Exports last month surged 36.8 percent from a year earlier to a record high of US$34.27 billion, as demand from around the world for technology and non-tech products gained momentum, the Ministry of Finance said yesterday.
The momentum looks set to continue this month with a 3 to 8 percent increase, despite the week-long Lunar New Year holiday beginning tomorrow and running through Tuesday next week, Department of Statistics Director-General Beatrice Tsai (蔡美娜) said.
“The strong showing is ... more than double the 5.2 percent increase the Directorate-General of Budget, Accounting and Statistics predicted in November last year,” Tsai told a news conference, adding that the statistics agency would update its projection on Saturday next week.
Major technology firms have asked employees to work over the holiday to help ease supply constraints, Tsai said.
There are acute shortages of wafers, flat panels, passive components, printed circuit boards and other electronic parts, as the COVID-19 pandemic is boosting sales of TVs, laptops and gaming consoles, she said.
Exports of electronics soared 47.5 percent year-on-year to an unprecedented US$13.29 billion, while semiconductors increased 46.3 percent to US$11.92 billion, the ministry’s monthly report showed.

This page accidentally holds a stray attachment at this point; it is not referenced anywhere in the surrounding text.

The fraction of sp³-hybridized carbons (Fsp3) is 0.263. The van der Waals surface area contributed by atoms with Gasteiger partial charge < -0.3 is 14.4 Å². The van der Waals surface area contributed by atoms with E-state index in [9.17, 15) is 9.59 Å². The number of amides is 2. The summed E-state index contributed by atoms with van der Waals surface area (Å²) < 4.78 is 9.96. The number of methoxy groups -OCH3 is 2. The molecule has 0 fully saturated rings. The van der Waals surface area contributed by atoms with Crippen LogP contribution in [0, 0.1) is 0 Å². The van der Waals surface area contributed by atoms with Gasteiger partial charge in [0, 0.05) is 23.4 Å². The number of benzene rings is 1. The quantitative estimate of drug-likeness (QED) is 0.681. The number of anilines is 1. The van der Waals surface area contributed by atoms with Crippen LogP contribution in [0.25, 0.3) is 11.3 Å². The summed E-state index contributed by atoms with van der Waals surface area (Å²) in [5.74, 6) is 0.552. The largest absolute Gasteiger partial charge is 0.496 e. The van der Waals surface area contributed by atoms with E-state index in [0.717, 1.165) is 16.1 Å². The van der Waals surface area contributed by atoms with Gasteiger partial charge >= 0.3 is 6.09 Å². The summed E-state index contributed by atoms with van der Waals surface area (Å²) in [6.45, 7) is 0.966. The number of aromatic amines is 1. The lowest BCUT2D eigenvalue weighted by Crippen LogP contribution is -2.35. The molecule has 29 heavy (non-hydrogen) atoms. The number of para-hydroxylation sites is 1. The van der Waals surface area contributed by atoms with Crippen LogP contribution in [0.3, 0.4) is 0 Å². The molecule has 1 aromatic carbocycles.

Chip shortages have also prompted automakers in Japan, Germany and the US to slow operations, despite clear order visibility.
Exports of optical devices spiked 53.5 percent to US$1.2 billion, driven primarily by avid demand for panels used in TVs, notebook computers and tablets, Tsai said.
Inventory building extended to non-tech products, which all reported double-digit growth from a year earlier, with the exception of mineral products, which shrank 36.5 percent year-on-year, dragged by cheaper oil prices and lackluster demand, she said.
Demand from Asia accounted for 72.6 percent of Taiwanese exports, as ASEAN member states, China and Japan fared better during the pandemic than Europe and the US, Tsai said.
Exports to China soared 57 percent, while those to Japan grew 21.5 percent and shipments to Southeast Asian countries jumped 40.7 percent, the report said.
Shipments to the US rose 21.9 percent, while exports to Europe increased 15.8 percent, the report showed.
Imports bounced 29.9 percent to US$28.08 billion, giving Taiwan a trade surplus of US$6.19 billion, up 80.2 percent from a year earlier, the report said.
Inbound shipments of electronics rose 48.9 percent, while information and communications technology products grew 70 percent, Tsai said.
Imports of capital equipment rose 19.5 percent to US$4.76 billion, the report said, consistent with positive capital spending guidance by local tech firms.
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